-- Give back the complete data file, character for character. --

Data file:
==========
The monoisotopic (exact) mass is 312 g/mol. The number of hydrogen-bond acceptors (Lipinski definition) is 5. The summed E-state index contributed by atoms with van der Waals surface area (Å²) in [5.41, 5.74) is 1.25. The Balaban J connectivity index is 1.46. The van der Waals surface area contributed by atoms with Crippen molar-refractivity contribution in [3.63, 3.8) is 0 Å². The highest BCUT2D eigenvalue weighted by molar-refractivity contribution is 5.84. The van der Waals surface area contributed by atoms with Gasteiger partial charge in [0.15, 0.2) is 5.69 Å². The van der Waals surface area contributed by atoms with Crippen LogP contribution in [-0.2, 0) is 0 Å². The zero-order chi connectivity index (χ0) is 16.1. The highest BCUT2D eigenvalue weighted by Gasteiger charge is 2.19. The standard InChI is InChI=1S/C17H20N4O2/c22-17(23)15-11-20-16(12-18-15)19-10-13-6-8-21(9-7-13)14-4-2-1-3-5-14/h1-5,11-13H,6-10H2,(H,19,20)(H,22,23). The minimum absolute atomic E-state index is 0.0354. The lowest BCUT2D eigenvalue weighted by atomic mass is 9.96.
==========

The monoisotopic (exact) mass is 312 g/mol. The number of hydrogen-bond acceptors (Lipinski definition) is 5. The summed E-state index contributed by atoms with van der Waals surface area (Å²) in [5.41, 5.74) is 1.25. The Balaban J connectivity index is 1.46. The van der Waals surface area contributed by atoms with Crippen molar-refractivity contribution in [3.63, 3.8) is 0 Å². The highest BCUT2D eigenvalue weighted by molar-refractivity contribution is 5.84. The van der Waals surface area contributed by atoms with Gasteiger partial charge in [0.15, 0.2) is 5.69 Å². The van der Waals surface area contributed by atoms with Crippen LogP contribution in [-0.2, 0) is 0 Å². The zero-order chi connectivity index (χ0) is 16.1. The highest BCUT2D eigenvalue weighted by Gasteiger charge is 2.19. The standard InChI is InChI=1S/C17H20N4O2/c22-17(23)15-11-20-16(12-18-15)19-10-13-6-8-21(9-7-13)14-4-2-1-3-5-14/h1-5,11-13H,6-10H2,(H,19,20)(H,22,23). The minimum absolute atomic E-state index is 0.0354. The lowest BCUT2D eigenvalue weighted by atomic mass is 9.96.